Sunday, June 30, 2013

Is "Before Sunrise" or "Before Sunset" the better movie? Pt. I

I just recently found out that Before Midnight is playing in Seoul, so I decided to watch both Before Sunrise and Before Sunset back to back before going to see the third part. The first two movies are both great films, and quite different in tone, visual style, and maturity. But I still can't help directly comparing them.

The Case for Before Sunrise

The Telephone Game: I loved this scene so much when I first saw it
I must've seen this one when I was around 20 or 21 years old, and like every lonely (and self-involved) guy who was growing more and more averse to the routines of the college social scene, I just KNEW that this movie had been personally made for me. As in, Richard Linklater had been aware in the early 1990s of my 6-year old self and could predict that about 14 years later, I would really need to watch a movie like this. And for mainly that reason, he made Before Sunrise.

Okay, maybe I wasn't that narcissistic, but nevertheless, Before Sunrise was one of those movies that just sucked me in, especially since I barely knew of it beforehand. In fact, I don't even know why I decided to watch it in the first place. All I knew of it was that it starred a young Ethan Hawke, who after having apparently gotten over Neil's death and Mr. Keating's sacking, had decided to become goateed pseudo-jaded Eurailing slacker.

The horrors of "Hellton" turned Ethan Hawke into a
Gen X slacker
Upon first viewing, so much of the movie rang true to me. Jesse was my hero for being able to fight through his own uphill climb of awkwardness to start a conversation with Celine across the train aisle. I often was engaged in that fight myself, but I usually lost and never said much to the girls who sat near me in class or stood close to me at parties. Maybe I could be like Jesse one day, because all it took was for that first word to make its escape from our inhibitions and fly past our lips, and voila, conversation!

But Jesse wasn't some comic book superhero. For instance, when he is first talking to Celine in the lounge car, his hands can't help but touch EVERYTHING, from the table cloth to his neck to the salt shaker to the lamp... There are times when he can barely look at her, choosing instead to look out the window as he throws out every thought he has, hoping that something impresses her as interesting. Neither of them seem to actually be listening to each other at first, each just thankful for the attention being shown to them by the other. You ever have one of those conversations with someone to whom you're so glad to be talking that you pay absolutely no attention to what they say while you grin stupidly the whole time? Yeah, that was Jesse and Celine.

There was so much that could've gone wrong with this film. A story about 2 attractive and probably somewhat affluent young white people being all young and full of musings in Europe could've easily ended up as obnoxious as any one of Woody Allen's recent films in his Yurp tour (of which Midnight in Paris is the worst). The movie could've ended up as a movie adaptation of Thought Catalog. Its "One night in a city" tale could've ended up cloying as precious shit like Nick and Norah's Infinite Playlist.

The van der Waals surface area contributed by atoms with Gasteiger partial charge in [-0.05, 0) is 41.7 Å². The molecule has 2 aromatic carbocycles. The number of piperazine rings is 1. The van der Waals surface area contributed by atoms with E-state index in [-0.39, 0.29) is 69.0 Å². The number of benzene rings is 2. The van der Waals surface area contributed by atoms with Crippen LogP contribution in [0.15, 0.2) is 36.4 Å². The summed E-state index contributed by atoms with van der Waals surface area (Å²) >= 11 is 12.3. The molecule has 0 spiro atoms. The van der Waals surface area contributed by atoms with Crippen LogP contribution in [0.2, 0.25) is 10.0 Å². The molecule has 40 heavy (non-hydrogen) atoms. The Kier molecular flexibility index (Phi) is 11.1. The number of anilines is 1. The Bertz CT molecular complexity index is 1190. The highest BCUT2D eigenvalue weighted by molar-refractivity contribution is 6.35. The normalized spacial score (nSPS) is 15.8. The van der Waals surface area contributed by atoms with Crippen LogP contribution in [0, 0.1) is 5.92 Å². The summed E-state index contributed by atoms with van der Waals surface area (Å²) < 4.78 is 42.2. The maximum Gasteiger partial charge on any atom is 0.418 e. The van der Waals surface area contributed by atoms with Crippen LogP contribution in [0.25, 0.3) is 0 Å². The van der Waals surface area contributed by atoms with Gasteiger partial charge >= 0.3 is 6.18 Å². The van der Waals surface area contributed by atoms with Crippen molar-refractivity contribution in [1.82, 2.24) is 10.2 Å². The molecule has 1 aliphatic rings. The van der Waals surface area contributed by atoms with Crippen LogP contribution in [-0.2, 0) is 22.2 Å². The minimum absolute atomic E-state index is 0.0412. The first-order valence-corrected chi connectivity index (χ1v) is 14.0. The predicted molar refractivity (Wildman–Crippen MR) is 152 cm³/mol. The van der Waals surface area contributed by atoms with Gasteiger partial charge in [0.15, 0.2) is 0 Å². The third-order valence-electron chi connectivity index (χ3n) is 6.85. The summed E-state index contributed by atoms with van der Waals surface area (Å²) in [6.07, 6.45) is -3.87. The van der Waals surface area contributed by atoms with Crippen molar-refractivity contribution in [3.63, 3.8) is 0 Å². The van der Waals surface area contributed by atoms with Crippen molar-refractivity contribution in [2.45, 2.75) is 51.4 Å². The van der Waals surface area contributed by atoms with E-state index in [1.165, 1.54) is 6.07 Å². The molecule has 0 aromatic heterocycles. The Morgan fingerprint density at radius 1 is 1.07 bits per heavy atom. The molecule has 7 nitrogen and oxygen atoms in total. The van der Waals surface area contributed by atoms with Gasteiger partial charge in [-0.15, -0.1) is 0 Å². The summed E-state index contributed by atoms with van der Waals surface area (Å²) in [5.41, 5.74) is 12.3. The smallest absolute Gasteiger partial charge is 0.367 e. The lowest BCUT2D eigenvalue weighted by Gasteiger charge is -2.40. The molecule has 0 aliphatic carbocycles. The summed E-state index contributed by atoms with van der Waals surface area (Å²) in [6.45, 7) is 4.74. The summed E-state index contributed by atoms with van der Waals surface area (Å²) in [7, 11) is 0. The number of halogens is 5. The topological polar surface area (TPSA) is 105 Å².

But it didn't, miraculously. The roughly sketched characters had enough little details and idiosyncrasies to not be complete audience stand-ins, yet they had no last names and no extensive personal biographies. They could've been any one of us. And the movie didn't glamorize Vienna, and through the camera's rather grainy and washed-out look, the city on an overcast summer day looked almost drab and mundane. This was no Hollywood travelogue that gloated its inaccessibility to us commoners whose own trips to Vienna wouldn't be aided by a prism-eyed cinematographer and an impeccable costume designer.

Does this fill you with optimism and pessimism? It probably depends
entirely on where you are in your own life.
Then a funny thing happens when one gives Before Sunrise a second (or third or fourth...) go, perhaps when one's a little older than the first time. The dialogue, while still spontaneous and naturalistic and uncontrived, makes you cringe a little bit for some reason. Jesse doesn't seem as cool anymore, and in fact, comes off a little bit like an immature douchebag a few times. You still admire the characters' romantic idealism, but you start to have more doubts about them.

The movie hasn't changed, but you have. And you know it when you watch the film.

Far more than Avatar or The Lord of the Rings, Before Sunrise is the greatest fantasy film in modern times. Its premise is so simple yet so unobtainable for most of us. All we can do is watch it again and again and hope that one day, we too will have our own Before Sunrise moment, to the point where it becomes an embarrassing cliche that we would never admit to anybody. But like those who secretly continue to believe in UFOs or hidden magical realms behind closets, we still cling to the fantastical idea.

Before Sunset may be more emotionally fraught, or more realistic, or just prettier to look at. But Before Sunrise is the better film because it'll strike you that first time like no other. No matter how your perception of the characters changes over time, the impact of seeing them in their youthfully unburdened lightness will remain the strongest.

In Pt. II, I will make the case for Before Sunset.


  1. Chris - One of the most fascinating articles comparing these two movies that I've read in a while.

    Can't wait to read what you thought about Before Midnight!


    1. Thanks Renato! I will get to it soon!